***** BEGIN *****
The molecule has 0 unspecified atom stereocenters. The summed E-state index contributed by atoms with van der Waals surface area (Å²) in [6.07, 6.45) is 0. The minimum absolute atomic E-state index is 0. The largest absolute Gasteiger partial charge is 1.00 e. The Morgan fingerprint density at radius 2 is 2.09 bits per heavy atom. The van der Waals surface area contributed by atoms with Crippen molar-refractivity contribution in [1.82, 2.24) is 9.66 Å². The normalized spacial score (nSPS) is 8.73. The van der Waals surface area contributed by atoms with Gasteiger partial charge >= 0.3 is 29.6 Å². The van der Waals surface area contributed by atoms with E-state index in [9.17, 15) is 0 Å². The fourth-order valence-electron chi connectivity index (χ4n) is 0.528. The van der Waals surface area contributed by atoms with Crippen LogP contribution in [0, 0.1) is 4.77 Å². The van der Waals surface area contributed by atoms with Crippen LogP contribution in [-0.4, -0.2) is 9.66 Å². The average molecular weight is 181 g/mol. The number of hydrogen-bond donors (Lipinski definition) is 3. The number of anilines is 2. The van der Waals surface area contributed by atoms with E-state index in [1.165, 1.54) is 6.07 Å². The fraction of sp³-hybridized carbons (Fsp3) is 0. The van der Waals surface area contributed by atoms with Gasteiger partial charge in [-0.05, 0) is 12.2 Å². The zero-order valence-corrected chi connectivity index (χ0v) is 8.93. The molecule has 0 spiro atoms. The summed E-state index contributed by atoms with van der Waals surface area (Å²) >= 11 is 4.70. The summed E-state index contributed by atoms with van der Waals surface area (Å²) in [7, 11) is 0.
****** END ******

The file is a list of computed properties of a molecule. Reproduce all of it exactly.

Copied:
The molecule has 0 unspecified atom stereocenters. The summed E-state index contributed by atoms with van der Waals surface area (Å²) in [6.07, 6.45) is 0. The minimum absolute atomic E-state index is 0. The largest absolute Gasteiger partial charge is 1.00 e. The Morgan fingerprint density at radius 2 is 2.09 bits per heavy atom. The van der Waals surface area contributed by atoms with Crippen molar-refractivity contribution in [1.82, 2.24) is 9.66 Å². The normalized spacial score (nSPS) is 8.73. The van der Waals surface area contributed by atoms with Gasteiger partial charge >= 0.3 is 29.6 Å². The van der Waals surface area contributed by atoms with E-state index in [9.17, 15) is 0 Å². The fourth-order valence-electron chi connectivity index (χ4n) is 0.528. The van der Waals surface area contributed by atoms with Crippen LogP contribution in [0, 0.1) is 4.77 Å². The van der Waals surface area contributed by atoms with Crippen LogP contribution in [-0.4, -0.2) is 9.66 Å². The average molecular weight is 181 g/mol. The number of hydrogen-bond donors (Lipinski definition) is 3. The number of anilines is 2. The van der Waals surface area contributed by atoms with E-state index in [1.165, 1.54) is 6.07 Å². The fraction of sp³-hybridized carbons (Fsp3) is 0. The van der Waals surface area contributed by atoms with Gasteiger partial charge in [-0.05, 0) is 12.2 Å². The zero-order valence-corrected chi connectivity index (χ0v) is 8.93. The molecule has 0 spiro atoms. The summed E-state index contributed by atoms with van der Waals surface area (Å²) >= 11 is 4.70. The summed E-state index contributed by atoms with van der Waals surface area (Å²) in [7, 11) is 0.